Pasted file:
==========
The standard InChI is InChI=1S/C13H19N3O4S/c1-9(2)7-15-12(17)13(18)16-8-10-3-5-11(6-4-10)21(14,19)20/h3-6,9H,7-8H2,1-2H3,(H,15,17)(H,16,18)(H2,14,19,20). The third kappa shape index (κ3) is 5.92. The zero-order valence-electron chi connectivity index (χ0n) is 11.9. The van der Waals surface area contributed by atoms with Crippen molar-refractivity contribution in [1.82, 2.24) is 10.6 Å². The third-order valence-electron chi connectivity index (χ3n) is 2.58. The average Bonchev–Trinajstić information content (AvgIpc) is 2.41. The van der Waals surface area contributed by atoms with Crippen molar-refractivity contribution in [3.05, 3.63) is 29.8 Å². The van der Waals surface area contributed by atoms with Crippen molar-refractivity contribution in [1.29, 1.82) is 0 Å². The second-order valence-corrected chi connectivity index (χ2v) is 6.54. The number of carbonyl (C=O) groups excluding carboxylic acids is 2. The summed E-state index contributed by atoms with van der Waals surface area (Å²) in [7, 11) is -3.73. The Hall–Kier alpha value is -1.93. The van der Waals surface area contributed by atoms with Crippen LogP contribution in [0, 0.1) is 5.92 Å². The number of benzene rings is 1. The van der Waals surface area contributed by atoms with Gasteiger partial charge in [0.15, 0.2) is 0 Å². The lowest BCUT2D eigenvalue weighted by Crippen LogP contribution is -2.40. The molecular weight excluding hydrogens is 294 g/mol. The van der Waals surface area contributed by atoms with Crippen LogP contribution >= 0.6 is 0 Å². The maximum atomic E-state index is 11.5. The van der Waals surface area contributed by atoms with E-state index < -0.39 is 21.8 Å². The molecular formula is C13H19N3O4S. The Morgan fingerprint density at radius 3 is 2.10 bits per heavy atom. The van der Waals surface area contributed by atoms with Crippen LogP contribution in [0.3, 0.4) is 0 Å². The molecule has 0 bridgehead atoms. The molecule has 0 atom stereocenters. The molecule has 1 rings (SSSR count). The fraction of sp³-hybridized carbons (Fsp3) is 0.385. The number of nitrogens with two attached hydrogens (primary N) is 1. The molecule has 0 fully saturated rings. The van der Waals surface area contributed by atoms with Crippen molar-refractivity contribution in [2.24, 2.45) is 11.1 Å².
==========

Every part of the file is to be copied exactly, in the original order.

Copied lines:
The standard InChI is InChI=1S/C13H19N3O4S/c1-9(2)7-15-12(17)13(18)16-8-10-3-5-11(6-4-10)21(14,19)20/h3-6,9H,7-8H2,1-2H3,(H,15,17)(H,16,18)(H2,14,19,20). The third kappa shape index (κ3) is 5.92. The zero-order valence-electron chi connectivity index (χ0n) is 11.9. The van der Waals surface area contributed by atoms with Crippen molar-refractivity contribution in [1.82, 2.24) is 10.6 Å². The third-order valence-electron chi connectivity index (χ3n) is 2.58. The average Bonchev–Trinajstić information content (AvgIpc) is 2.41. The van der Waals surface area contributed by atoms with Crippen molar-refractivity contribution in [3.05, 3.63) is 29.8 Å². The van der Waals surface area contributed by atoms with Crippen molar-refractivity contribution in [1.29, 1.82) is 0 Å². The second-order valence-corrected chi connectivity index (χ2v) is 6.54. The number of carbonyl (C=O) groups excluding carboxylic acids is 2. The summed E-state index contributed by atoms with van der Waals surface area (Å²) in [7, 11) is -3.73. The Hall–Kier alpha value is -1.93. The van der Waals surface area contributed by atoms with Crippen LogP contribution in [0, 0.1) is 5.92 Å². The number of benzene rings is 1. The van der Waals surface area contributed by atoms with Gasteiger partial charge in [0.15, 0.2) is 0 Å². The lowest BCUT2D eigenvalue weighted by Crippen LogP contribution is -2.40. The molecular weight excluding hydrogens is 294 g/mol. The van der Waals surface area contributed by atoms with Crippen LogP contribution >= 0.6 is 0 Å². The maximum atomic E-state index is 11.5. The van der Waals surface area contributed by atoms with E-state index < -0.39 is 21.8 Å². The molecular formula is C13H19N3O4S. The Morgan fingerprint density at radius 3 is 2.10 bits per heavy atom. The van der Waals surface area contributed by atoms with Crippen LogP contribution in [0.3, 0.4) is 0 Å². The molecule has 0 bridgehead atoms. The molecule has 0 atom stereocenters. The molecule has 1 rings (SSSR count). The fraction of sp³-hybridized carbons (Fsp3) is 0.385. The number of nitrogens with two attached hydrogens (primary N) is 1. The molecule has 0 fully saturated rings. The van der Waals surface area contributed by atoms with Crippen molar-refractivity contribution in [2.24, 2.45) is 11.1 Å².